09. Snoopy – PETER LOLAND (7” Single – 1969 – ABC Records)
My very first exposure to Belpop must have been my mom’s copy of a Raymond van het Groenewoud compilation. I rocked that vinyl front to back until it broke! So no big surprise when I discovered his dad’s work and seemed to love it as well. A born Dutchmen, Joseph van het Groenewoud fled his country to get out of serving the army. Once in Belgium he took the pseudonym Nico Ooms, hence his most famous stage-name Nico Gomez. He is best known for his Latin infused arrangements, but this little one-off single under his Loland moniker is quiet the treasure as well! Fun fact: Raymond used the Loland moniker as well: R. Loland. And it’s this very name that gets the credits for Gomez’ most collected tune: Ritual. Maybe his son showed us some early skills, maybe it’s just a publishing-scam. Who knows?
10. Set Me Free – FREE ACTION (7” Single – 1975 – Pims)
Every Belgian record collector knows our local music history is filled with strong and surprising B-sides. That little bit of extra studio time where musicians were cut loose of the record-label’s urge to write a hit-single and did what they did best: play. This song is only one of many great examples. Apart from the producers and writers, I don’t know anything about Free Action. So those who are in the know, hook me up!
11. There’s No Place For Lonely People – ADAM’S RECITAL – (7” Single – 1967 – Barclay)
Adam Hoptman was a Polish Jew who, after his studies at the conservatory, travelled to Antwerp for a job in the diamond industry. But the only gem he really discovered was Ann Christy, who sang in his first band The Adams. He also accompanied Lilianne St. Pierre with this formation and had some success in the Netherlands and Germany, where they called him “the Belgian Jimi Hendrix”. Later on he went to Australia to become a successful producer and composer (see: The Little River Band). Drummer Jack Mauer later went on playing with Abraxis and Waterloo (search for Waterloo’s debut-LP First Battle; a collectors dream!) and ventured out into the new beat-scene, working with the likes of Renaat ‘R&S’ Vandepapeliere (see: Code 61 and their hit Drop The Deal).
12. Exorcist – LOS CONQUISTADORES (7” Single – Unknown – Cannon Records)
The producer behind this crazy freak-funk track is probably the most exotic person in Belgian music history. Sylveer ‘Sylvain’ Van Holmen started out with The Seabirds, known for the very first Belgian protest song Protest-Rock. After that he hit it big with Sylvester’s Team, before he started Wallace Collection (known all over the world for their over-sampled take on Tchaikovsky’s Swan Lake: Daydream). After this mega-success, he got to know that other eccentric “Belpop-do-it-all,” Lou Depryck. They joined forces and literally went worldwide with Two Man Sound; samba-pastiches that earned them millions. After that he started working as a producer for The Kids and Jo Lemaire. But real funk-diggers know him best for the sought-after Lord Funk by Superfunk. Sylvain, the man did it all!
13. Indian Priest – INJUN JOE (7” Single – 1969- Reward Records)
Ronald Antoon Sigo and Jos Clauwers, both known for their work as The Jokers, wrote this scary psych-trip. But once arrived in ’69 the guys left their Shadows-like guitars in the closet and took a psychedelic turn. Two other great versions of this track exist to my knowledge: one by Seafruit and one by The Haunters, both worth the Google-command. Clauwers already found his way into this list, by the way. He was the technician for the TPL album, so the guy knows his music. Small line from the lyrics to get you onboard: “I like maidens blood, a bit of children’s meat. I’ll take it cool or hot, this food I badly need.” The summer of love was officially over!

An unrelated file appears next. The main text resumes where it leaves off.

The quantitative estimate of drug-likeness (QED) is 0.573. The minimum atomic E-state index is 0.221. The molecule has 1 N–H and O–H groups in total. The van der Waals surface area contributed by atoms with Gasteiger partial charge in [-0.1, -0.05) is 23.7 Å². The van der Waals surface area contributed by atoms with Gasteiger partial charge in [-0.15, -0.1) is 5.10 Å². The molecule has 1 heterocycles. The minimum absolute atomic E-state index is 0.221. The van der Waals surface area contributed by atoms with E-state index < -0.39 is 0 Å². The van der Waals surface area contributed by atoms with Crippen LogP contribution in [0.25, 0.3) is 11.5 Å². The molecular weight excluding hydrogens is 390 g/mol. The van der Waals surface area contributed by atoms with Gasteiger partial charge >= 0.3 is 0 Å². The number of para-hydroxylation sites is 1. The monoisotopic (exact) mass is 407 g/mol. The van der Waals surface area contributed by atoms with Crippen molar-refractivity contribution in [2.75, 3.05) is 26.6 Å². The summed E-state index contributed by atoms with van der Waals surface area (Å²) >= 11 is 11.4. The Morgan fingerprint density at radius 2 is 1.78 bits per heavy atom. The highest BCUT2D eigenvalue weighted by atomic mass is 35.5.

14. Trip To Paradise – JENGHIZ KHAN (Well Cut – 1970 – Barclay)
The line-up behind this band pretty much reads like a history lesson in Belgian rock. François ‘Friswa’ George was part of The Partisans (a band who even accompanied Gene Vincent), Wallace Collection and lent his guitar to Two Man Sound. Pierre ‘Rapsat’ Raepsaet was part of The Tenderfoot Kids and made an amazing psychedelic folk record with the band Laurelie. Tim ‘Brean’ Turcksin played for The Pebbles and last (but not least) is the creator of the band Piero Kenroll. He was a well-respected music journalist who knew everybody around Brussels, and beyond. He brought the other guys together and wrote the lyrics for the album. This album is right-on-the-money from start to finish, get your hands on a copy!
15. Love Is Always – DEE-DEE (7” Single – 1967 – Palette)
Willy Albimoor was an genius pianist and composer who played an important role in the rise of artists such as Will Tura & Johan Verminnen (to name just two). He played together with all the great local jazz cats and filled the rest of his time by arranging monster-hits such as Jungle Fever by the Chakachas. Palette, a label run by the Kluger family (them again), wanted Albimoor to write a song for Andrée ‘Bébé Hong-Suong’ Giroud, a Vietnamese-Belgian singer who had a hit with Rio De Janeiro in 1955. For the lyrics the people at Palette contacted the Essex firm, who had a writer in their stall who was willing to work on anything as long as his upcoming debut-album wasn’t released. That man was David Jones, who later changed his stage-name to David Bowie. Legend has it that Bowie sung and recorded a demo-version of these songs. So let’s go out and dig!
16. Tu Reviens Quand? – DOUGLAS (7” Single – 1968 – Disc’Az / CBS)
Douglas, known to his parents as Jean-Pierre Lauwers, started out as part of Les Dollars. But Jean Kluger saw some potential (read: money) in a solo-carrier. Not many records were made, but those that did end up coming out still stir up some descent cash. High-flyer is the B-side Si Je Buvais Moins. Be warned, this little nugget, with Lenjard ‘Leo Caerts’ Karz on orchestral duty, will cost you half a month’s earnings.